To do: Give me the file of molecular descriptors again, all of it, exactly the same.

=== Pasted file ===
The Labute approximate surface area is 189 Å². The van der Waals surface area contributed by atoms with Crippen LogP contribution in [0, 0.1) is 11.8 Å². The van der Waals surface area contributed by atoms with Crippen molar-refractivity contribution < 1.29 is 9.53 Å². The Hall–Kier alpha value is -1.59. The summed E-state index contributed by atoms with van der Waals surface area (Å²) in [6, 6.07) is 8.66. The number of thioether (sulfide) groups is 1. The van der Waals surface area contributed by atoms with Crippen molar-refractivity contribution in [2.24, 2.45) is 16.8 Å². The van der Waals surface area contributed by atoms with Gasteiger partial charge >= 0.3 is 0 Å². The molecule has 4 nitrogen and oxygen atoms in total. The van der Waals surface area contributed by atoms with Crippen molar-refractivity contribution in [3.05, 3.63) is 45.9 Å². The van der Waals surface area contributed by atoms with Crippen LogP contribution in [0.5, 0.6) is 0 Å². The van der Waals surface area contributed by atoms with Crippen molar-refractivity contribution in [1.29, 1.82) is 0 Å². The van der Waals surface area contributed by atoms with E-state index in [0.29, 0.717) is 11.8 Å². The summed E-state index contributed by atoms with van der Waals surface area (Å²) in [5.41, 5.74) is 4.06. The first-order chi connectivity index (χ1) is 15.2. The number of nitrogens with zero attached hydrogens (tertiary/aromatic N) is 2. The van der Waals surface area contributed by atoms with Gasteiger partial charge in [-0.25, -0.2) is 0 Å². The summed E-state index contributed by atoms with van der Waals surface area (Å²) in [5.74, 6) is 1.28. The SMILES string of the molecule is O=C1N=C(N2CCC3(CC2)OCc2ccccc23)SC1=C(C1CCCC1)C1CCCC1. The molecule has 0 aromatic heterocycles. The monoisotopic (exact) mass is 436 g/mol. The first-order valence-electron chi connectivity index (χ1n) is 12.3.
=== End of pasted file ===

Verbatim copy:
The Labute approximate surface area is 189 Å². The van der Waals surface area contributed by atoms with Crippen LogP contribution in [0, 0.1) is 11.8 Å². The van der Waals surface area contributed by atoms with Crippen molar-refractivity contribution < 1.29 is 9.53 Å². The Hall–Kier alpha value is -1.59. The summed E-state index contributed by atoms with van der Waals surface area (Å²) in [6, 6.07) is 8.66. The number of thioether (sulfide) groups is 1. The van der Waals surface area contributed by atoms with Crippen molar-refractivity contribution in [2.24, 2.45) is 16.8 Å². The van der Waals surface area contributed by atoms with Gasteiger partial charge >= 0.3 is 0 Å². The molecule has 4 nitrogen and oxygen atoms in total. The van der Waals surface area contributed by atoms with Crippen molar-refractivity contribution in [3.05, 3.63) is 45.9 Å². The van der Waals surface area contributed by atoms with Crippen LogP contribution in [0.5, 0.6) is 0 Å². The van der Waals surface area contributed by atoms with Crippen molar-refractivity contribution in [1.29, 1.82) is 0 Å². The van der Waals surface area contributed by atoms with E-state index in [0.29, 0.717) is 11.8 Å². The summed E-state index contributed by atoms with van der Waals surface area (Å²) in [5.41, 5.74) is 4.06. The first-order chi connectivity index (χ1) is 15.2. The number of nitrogens with zero attached hydrogens (tertiary/aromatic N) is 2. The van der Waals surface area contributed by atoms with Gasteiger partial charge in [-0.25, -0.2) is 0 Å². The summed E-state index contributed by atoms with van der Waals surface area (Å²) in [5.74, 6) is 1.28. The SMILES string of the molecule is O=C1N=C(N2CCC3(CC2)OCc2ccccc23)SC1=C(C1CCCC1)C1CCCC1. The molecule has 0 aromatic heterocycles. The monoisotopic (exact) mass is 436 g/mol. The first-order valence-electron chi connectivity index (χ1n) is 12.3.